What Makes Your Patent Valuable
by: Tyron Stading
The two February articles covered the concept of IP valuation – the benefits of understanding the value of your IP and the different models in use today for quantifying that value. There’s a missing piece to the equation though: exactly which attributes make your IP valuable?
First, it is important to understand that specific attributes of your IP don’t necessarily make it valuable, but you can look for indicators that are consistently correlated to types of value. There are multiple definitions of value depending on the focus of your organization. For example, maintenance, litigation, licensing, defense and strategy each have their own value that is unique to your team or company.
Within the context of that focus area, you should try to understand statistical patterns that are correlated to valuable outcomes, as you define them. Based on the desired outcome, you can leverage attributes of your IP to find other IP that also demonstrate those same patterns. The following example illustrates one outcome for litigation value that Innography can help you evaluate.
An academic paper produced by faculty members at University of California at Berkley, Stanford, University of Texas, and George Mason University School of Law entitled Valuable Patents analyzes key indicators that suggest the relative value of patents in a legal context. The authors argue that “…some patents are intrinsically more valuable than others.” and that the relative value can be objectively measured, litigation being a key indicator. They also determined that there are at least seven attributes that can suggest whether a patent is relatively valuable :
- They tend to be young, i.e. litigated soon after they are obtained.
- They tend to be owned by domestic rather than foreign companies.
- They tend to be issued to individuals or small companies, not large companies.
- They cite more prior art than non-litigated patents, and in turn are more likely to be cited by others.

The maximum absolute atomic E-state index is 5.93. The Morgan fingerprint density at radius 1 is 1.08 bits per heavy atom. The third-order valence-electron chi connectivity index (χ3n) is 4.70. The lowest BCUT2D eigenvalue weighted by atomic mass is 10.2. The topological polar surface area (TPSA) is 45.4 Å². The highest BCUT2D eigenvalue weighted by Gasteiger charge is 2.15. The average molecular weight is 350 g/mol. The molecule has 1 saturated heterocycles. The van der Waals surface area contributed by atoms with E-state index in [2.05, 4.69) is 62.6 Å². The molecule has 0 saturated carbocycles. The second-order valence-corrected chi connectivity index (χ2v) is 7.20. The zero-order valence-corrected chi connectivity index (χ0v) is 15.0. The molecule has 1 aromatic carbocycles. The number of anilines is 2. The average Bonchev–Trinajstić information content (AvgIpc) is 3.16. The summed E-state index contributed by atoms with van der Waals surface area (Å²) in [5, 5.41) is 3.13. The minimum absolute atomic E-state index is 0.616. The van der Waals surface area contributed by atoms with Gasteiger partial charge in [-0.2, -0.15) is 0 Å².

- They spend longer in prosecution than ordinary patents.
- They contain more claims than ordinary patents.
- They come disproportionately from certain industries. Patents in the mechanical, computer and medical device industries are significantly more likely to be litigated than patents in the chemical and semiconductor industries.
The value of identifying these attributes is that they can be objectively measured. You can know, for example, how old a patent is and how many times it has been litigated. Likewise, a patent is either owned by an American company or it is not and you can know definitively how many times a patent is cited and how many patents it cites.
The authors acknowledge this fact as a breakthrough finding in the introduction:
“Finally, the existence of objectively verifiable predictors of the value of a patent should revolutionize the “black art” of patent valuation.”
At Innography, we refer to this type of relative valuation as patent strength, and we’ve built a patent strength rating feature into the Innography service. When people are introduced to the application, it’s common for them to ask what we mean by patent strength and how we go about deciding that one patent is stronger than another.
What we’ve done, which is unique in the industry, is to devise an algorithm inspired by the Valuable Patents scholarly paper for evaluating the relative strength of a patent. We have identified specific attributes, some of which are listed in the paper, and we objectively measure them for each patent. Innography then scores the patent based on the combined value of each attribute using this unique Innography algorithm. Patents with higher scores are ranked higher than patents with lower scores.
Innography then visually rank the patents, so that both the strongest and the weakest patents can be quickly identified. It also breaks the ranking down to indicate specific areas of strength or weakness within individual patents:
Innography provides legal strength indicators based on litigation patterns. There are other metrics that can also be leveraged for maintenance, licensing, product protection, and so on. The key takeaway is that regardless of the outcome you’re seeking, valuation metrics are much more mature than they once were and they can give you insights that are beyond human capabilities.
These statistical patterns can give way to new opportunities such as
- Increasing licensing rates — Picking the highest potential licensable patents.
- Decreasing litigation risk — Identifying risk and preemptively taking steps to avoid it.
- Decreasing maintenance fees — Pruning patents that should be dropped from maintenance.
Regardless of the outcome or valuation, the science has produced tremendous results and should become a core part of your business. Gauging the relative strength of a patent is no longer science fiction; it is science fact and it can enable significant ROI you wouldn’t have without it.
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